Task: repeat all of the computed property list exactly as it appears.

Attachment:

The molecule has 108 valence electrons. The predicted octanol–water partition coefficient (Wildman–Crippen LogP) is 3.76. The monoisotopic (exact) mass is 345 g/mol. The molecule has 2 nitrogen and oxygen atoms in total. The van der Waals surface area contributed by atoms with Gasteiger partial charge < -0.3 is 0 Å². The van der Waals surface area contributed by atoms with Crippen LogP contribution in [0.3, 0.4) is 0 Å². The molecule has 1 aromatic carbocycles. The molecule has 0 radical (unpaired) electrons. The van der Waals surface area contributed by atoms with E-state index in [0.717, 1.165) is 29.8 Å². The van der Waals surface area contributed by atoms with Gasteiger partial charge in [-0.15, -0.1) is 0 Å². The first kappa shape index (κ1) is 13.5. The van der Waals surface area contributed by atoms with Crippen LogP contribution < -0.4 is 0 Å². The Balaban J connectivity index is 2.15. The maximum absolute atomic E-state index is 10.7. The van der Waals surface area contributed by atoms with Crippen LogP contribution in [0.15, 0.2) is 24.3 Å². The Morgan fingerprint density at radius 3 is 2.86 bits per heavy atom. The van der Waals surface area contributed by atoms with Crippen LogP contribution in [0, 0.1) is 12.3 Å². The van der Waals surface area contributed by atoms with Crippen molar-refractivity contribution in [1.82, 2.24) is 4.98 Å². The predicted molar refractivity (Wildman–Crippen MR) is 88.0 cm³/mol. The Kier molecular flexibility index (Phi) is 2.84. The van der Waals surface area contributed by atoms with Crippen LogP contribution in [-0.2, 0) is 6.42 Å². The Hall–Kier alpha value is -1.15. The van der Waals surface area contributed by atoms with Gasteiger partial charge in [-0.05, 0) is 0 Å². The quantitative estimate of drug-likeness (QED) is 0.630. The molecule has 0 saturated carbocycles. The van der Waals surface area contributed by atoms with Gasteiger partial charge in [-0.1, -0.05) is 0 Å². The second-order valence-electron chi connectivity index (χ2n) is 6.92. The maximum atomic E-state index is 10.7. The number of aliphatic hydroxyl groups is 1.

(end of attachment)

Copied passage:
The molecule has 108 valence electrons. The predicted octanol–water partition coefficient (Wildman–Crippen LogP) is 3.76. The monoisotopic (exact) mass is 345 g/mol. The molecule has 2 nitrogen and oxygen atoms in total. The van der Waals surface area contributed by atoms with Gasteiger partial charge < -0.3 is 0 Å². The van der Waals surface area contributed by atoms with Crippen LogP contribution in [0.3, 0.4) is 0 Å². The molecule has 1 aromatic carbocycles. The molecule has 0 radical (unpaired) electrons. The van der Waals surface area contributed by atoms with E-state index in [0.717, 1.165) is 29.8 Å². The van der Waals surface area contributed by atoms with Gasteiger partial charge in [-0.15, -0.1) is 0 Å². The first kappa shape index (κ1) is 13.5. The van der Waals surface area contributed by atoms with Crippen LogP contribution < -0.4 is 0 Å². The Balaban J connectivity index is 2.15. The maximum absolute atomic E-state index is 10.7. The van der Waals surface area contributed by atoms with Crippen LogP contribution in [0.15, 0.2) is 24.3 Å². The Morgan fingerprint density at radius 3 is 2.86 bits per heavy atom. The van der Waals surface area contributed by atoms with Crippen LogP contribution in [0, 0.1) is 12.3 Å². The van der Waals surface area contributed by atoms with Crippen molar-refractivity contribution in [1.82, 2.24) is 4.98 Å². The predicted molar refractivity (Wildman–Crippen MR) is 88.0 cm³/mol. The Kier molecular flexibility index (Phi) is 2.84. The van der Waals surface area contributed by atoms with Crippen LogP contribution in [-0.2, 0) is 6.42 Å². The Hall–Kier alpha value is -1.15. The van der Waals surface area contributed by atoms with Gasteiger partial charge in [-0.05, 0) is 0 Å². The quantitative estimate of drug-likeness (QED) is 0.630. The molecule has 0 saturated carbocycles. The van der Waals surface area contributed by atoms with Gasteiger partial charge in [-0.1, -0.05) is 0 Å². The second-order valence-electron chi connectivity index (χ2n) is 6.92. The maximum atomic E-state index is 10.7. The number of aliphatic hydroxyl groups is 1.